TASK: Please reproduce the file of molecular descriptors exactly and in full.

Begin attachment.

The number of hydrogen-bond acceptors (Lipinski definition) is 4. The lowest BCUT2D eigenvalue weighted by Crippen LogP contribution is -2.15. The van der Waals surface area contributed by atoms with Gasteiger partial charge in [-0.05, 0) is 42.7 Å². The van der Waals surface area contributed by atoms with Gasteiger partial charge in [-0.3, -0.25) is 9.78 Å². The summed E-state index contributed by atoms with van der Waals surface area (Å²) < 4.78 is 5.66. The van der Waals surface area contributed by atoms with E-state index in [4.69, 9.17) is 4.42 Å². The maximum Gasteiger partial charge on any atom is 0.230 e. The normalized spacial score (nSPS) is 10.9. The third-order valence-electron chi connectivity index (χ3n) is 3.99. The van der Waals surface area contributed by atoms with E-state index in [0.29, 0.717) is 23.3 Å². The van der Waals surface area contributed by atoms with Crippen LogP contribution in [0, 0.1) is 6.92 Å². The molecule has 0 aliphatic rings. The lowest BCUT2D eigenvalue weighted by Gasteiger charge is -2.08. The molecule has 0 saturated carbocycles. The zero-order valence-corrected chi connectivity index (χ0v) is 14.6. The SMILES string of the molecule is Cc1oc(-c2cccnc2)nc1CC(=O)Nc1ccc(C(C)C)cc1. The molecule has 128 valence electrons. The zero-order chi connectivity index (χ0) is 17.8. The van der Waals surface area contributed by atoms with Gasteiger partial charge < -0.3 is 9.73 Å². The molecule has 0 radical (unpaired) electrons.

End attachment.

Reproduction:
The number of hydrogen-bond acceptors (Lipinski definition) is 4. The lowest BCUT2D eigenvalue weighted by Crippen LogP contribution is -2.15. The van der Waals surface area contributed by atoms with Gasteiger partial charge in [-0.05, 0) is 42.7 Å². The van der Waals surface area contributed by atoms with Gasteiger partial charge in [-0.3, -0.25) is 9.78 Å². The summed E-state index contributed by atoms with van der Waals surface area (Å²) < 4.78 is 5.66. The van der Waals surface area contributed by atoms with E-state index in [4.69, 9.17) is 4.42 Å². The maximum Gasteiger partial charge on any atom is 0.230 e. The normalized spacial score (nSPS) is 10.9. The third-order valence-electron chi connectivity index (χ3n) is 3.99. The van der Waals surface area contributed by atoms with E-state index in [0.29, 0.717) is 23.3 Å². The van der Waals surface area contributed by atoms with Crippen LogP contribution in [0, 0.1) is 6.92 Å². The molecule has 0 aliphatic rings. The lowest BCUT2D eigenvalue weighted by Gasteiger charge is -2.08. The molecule has 0 saturated carbocycles. The zero-order valence-corrected chi connectivity index (χ0v) is 14.6. The SMILES string of the molecule is Cc1oc(-c2cccnc2)nc1CC(=O)Nc1ccc(C(C)C)cc1. The molecule has 128 valence electrons. The zero-order chi connectivity index (χ0) is 17.8. The van der Waals surface area contributed by atoms with Gasteiger partial charge < -0.3 is 9.73 Å². The molecule has 0 radical (unpaired) electrons.